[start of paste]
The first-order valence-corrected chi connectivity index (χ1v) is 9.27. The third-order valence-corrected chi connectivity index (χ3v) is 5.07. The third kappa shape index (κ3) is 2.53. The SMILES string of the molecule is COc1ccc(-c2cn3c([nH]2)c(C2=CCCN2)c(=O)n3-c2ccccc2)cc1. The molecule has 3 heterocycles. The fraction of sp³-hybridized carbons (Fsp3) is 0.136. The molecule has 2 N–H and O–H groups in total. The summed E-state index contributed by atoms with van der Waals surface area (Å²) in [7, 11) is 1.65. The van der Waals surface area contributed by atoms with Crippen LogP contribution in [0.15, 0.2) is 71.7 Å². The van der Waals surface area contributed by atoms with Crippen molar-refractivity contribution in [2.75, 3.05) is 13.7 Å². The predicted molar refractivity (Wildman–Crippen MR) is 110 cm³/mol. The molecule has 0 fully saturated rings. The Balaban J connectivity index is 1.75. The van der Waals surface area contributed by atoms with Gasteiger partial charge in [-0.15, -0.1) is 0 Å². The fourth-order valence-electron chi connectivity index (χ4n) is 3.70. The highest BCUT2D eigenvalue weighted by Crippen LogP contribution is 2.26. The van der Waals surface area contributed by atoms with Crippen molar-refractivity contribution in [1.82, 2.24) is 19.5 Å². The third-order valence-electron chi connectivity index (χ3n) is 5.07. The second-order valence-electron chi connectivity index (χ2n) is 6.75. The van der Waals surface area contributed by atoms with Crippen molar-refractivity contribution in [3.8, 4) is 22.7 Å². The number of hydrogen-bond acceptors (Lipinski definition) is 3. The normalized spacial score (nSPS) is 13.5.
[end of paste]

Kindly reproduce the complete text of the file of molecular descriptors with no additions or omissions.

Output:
The first-order valence-corrected chi connectivity index (χ1v) is 9.27. The third-order valence-corrected chi connectivity index (χ3v) is 5.07. The third kappa shape index (κ3) is 2.53. The SMILES string of the molecule is COc1ccc(-c2cn3c([nH]2)c(C2=CCCN2)c(=O)n3-c2ccccc2)cc1. The molecule has 3 heterocycles. The fraction of sp³-hybridized carbons (Fsp3) is 0.136. The molecule has 2 N–H and O–H groups in total. The summed E-state index contributed by atoms with van der Waals surface area (Å²) in [7, 11) is 1.65. The van der Waals surface area contributed by atoms with Crippen LogP contribution in [0.15, 0.2) is 71.7 Å². The van der Waals surface area contributed by atoms with Crippen molar-refractivity contribution in [2.75, 3.05) is 13.7 Å². The predicted molar refractivity (Wildman–Crippen MR) is 110 cm³/mol. The molecule has 0 fully saturated rings. The Balaban J connectivity index is 1.75. The van der Waals surface area contributed by atoms with Gasteiger partial charge in [-0.15, -0.1) is 0 Å². The fourth-order valence-electron chi connectivity index (χ4n) is 3.70. The highest BCUT2D eigenvalue weighted by Crippen LogP contribution is 2.26. The van der Waals surface area contributed by atoms with Crippen molar-refractivity contribution in [1.82, 2.24) is 19.5 Å². The third-order valence-electron chi connectivity index (χ3n) is 5.07. The second-order valence-electron chi connectivity index (χ2n) is 6.75. The van der Waals surface area contributed by atoms with Crippen molar-refractivity contribution in [3.8, 4) is 22.7 Å². The number of hydrogen-bond acceptors (Lipinski definition) is 3. The normalized spacial score (nSPS) is 13.5.